We had figured on taking about three weeks to cross Canada from the Sweetwater/Coutts border crossing to the US border at Poker Creek. We’d be taking the “plains” route through Calgary and Edmonton, rather than the “Icefields Highway” that we took last time (in 2011).
As we crossed the border from Sweetgrass, Montana to Coutts, Alberta our young Canadian border officer raised his eyebrows when we said we would be three weeks crossing Canada.
“Three weeks?” he queried. “The truckers can do it in 3 days!”
“We’re old” we said. “We move slow, we only travel 180 miles a day.”
“Ah, OK then, I guess that works out about right if you visit some Provincial Parks.”
Turns out the young man was right. Three weeks was a bit on the long side, especially since we didn’t stay at any Provincial Parks. It only took us a week to get to Dawson City, where we lingered a few days to goldpan in the Klondike. In fact, we stayed at no campgrounds at all across Canada, boondocking the entire way (right about 2,000 miles).
We didn’t spend a single loonie on camping.
We didn’t miss out on the sights, however, at least not the ones that are important to us. Like this GIANT beaver in Beaverlodge
and plenty of roadside wildlife through the Canadian Rockies…
The WalMart boondock RV camp in Whitehorse was the most extreme we had ever seen. Three-quarters of the lot was filled with overnighting RVs. Lots of RV-er dinero being spent inside from what we could see (including us!). Bless you WalMart!
A special treat was the Yukon river trail, right across the road from where we parked our RV at the edge of the WalMart lot. The islands on the river host the largest nesting colony of Mew Gulls in the Yukon. We had a nice break walking the trail after a day of driving.
From Dawson City we took the ferry across the Yukon to the “Top of the World Highway.” We only had to wait about fifteen minutes for the ferry to come back across the river,and then we were on our way…
We crossed the border at Poker Creek, on June 9th, well ahead of schedule.
From there we made it to the Taylor Highway and started to scout around for a suitable campsite, somewhere in the Jack Wade Creek area. The BLM allows public gold panning for a considerable distance along the Taylor Highway in this region. As luck would have it, we found an idyllic “back-in-off-the-road” site, right along the creek. It was more level than a lot of campsites that we have paid good money for, and we were ready to stay in place for a few days for R and R. We did a little panning, and found several wheeler trails nearby for hiking, as well as a maintained trail (rare in Alaska) to the Lost Chicken Creek Dredge.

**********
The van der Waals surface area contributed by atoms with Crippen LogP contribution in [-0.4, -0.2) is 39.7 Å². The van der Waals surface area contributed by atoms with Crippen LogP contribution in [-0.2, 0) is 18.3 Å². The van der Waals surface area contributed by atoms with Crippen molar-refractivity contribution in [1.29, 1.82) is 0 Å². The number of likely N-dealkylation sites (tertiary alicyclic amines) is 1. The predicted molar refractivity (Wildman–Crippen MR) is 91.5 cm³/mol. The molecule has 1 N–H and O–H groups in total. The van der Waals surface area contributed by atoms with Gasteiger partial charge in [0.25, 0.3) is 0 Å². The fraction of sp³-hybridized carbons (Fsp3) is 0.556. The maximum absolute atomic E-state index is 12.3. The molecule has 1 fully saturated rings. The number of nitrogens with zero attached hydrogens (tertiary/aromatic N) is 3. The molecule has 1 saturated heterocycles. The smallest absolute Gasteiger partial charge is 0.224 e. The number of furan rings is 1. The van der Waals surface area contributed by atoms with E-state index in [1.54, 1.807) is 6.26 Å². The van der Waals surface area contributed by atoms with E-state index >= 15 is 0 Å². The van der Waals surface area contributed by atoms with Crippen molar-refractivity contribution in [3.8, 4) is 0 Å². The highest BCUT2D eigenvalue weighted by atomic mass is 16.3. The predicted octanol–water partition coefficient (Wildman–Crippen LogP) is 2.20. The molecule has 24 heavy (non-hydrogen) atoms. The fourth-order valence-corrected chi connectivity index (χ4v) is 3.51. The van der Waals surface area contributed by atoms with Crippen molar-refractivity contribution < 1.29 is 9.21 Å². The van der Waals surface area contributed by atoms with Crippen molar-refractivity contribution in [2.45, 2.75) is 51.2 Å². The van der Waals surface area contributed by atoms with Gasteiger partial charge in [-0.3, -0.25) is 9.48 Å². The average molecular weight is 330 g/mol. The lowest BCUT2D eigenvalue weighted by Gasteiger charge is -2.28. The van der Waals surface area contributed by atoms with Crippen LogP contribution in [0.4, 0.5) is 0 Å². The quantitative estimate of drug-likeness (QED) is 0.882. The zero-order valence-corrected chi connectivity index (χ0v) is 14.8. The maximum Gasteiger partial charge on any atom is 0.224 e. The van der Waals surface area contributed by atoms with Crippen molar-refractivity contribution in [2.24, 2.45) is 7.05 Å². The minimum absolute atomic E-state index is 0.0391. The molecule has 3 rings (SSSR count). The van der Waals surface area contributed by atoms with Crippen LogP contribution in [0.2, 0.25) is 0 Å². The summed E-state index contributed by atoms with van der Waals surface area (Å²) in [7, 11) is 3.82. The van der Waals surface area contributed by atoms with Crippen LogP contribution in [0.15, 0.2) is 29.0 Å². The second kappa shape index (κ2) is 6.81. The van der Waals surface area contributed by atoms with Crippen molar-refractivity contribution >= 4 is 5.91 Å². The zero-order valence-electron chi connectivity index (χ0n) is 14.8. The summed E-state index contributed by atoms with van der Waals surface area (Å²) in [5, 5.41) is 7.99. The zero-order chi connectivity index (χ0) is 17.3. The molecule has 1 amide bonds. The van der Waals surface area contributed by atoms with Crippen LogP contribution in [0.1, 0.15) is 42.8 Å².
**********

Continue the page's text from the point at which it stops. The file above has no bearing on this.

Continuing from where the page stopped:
We also put the canoe in the water on the South Fork of the Forty-mile for a short paddle, and saw this rather incredible sculpture in the boat launch parking area. It is made up of debris and wreckage taken from the river…
We stayed five days at the site, during which time we were blessed with blue skies and warm temperatures. It has been a warm and dry spring here and it is beginning to show in the water levels in the creeks, and in the forest fires burning across the state. The streams are surely looking bony. The trout, who liked to spend time in a nice deep pool nearby have started to move down stream. Probably an instinctual move to get to deeper and colder water. Lin spent a few pleasant afternoons panning for gold in the creek.
We decided to move downstream as well – onward to Tok where we can get a phone signal and touch base with friends and family, before moving on to the Denali Highway in the Alaska Interior.
But we couldn’t go to Tok without stopping in Chicken to see THE Chicken…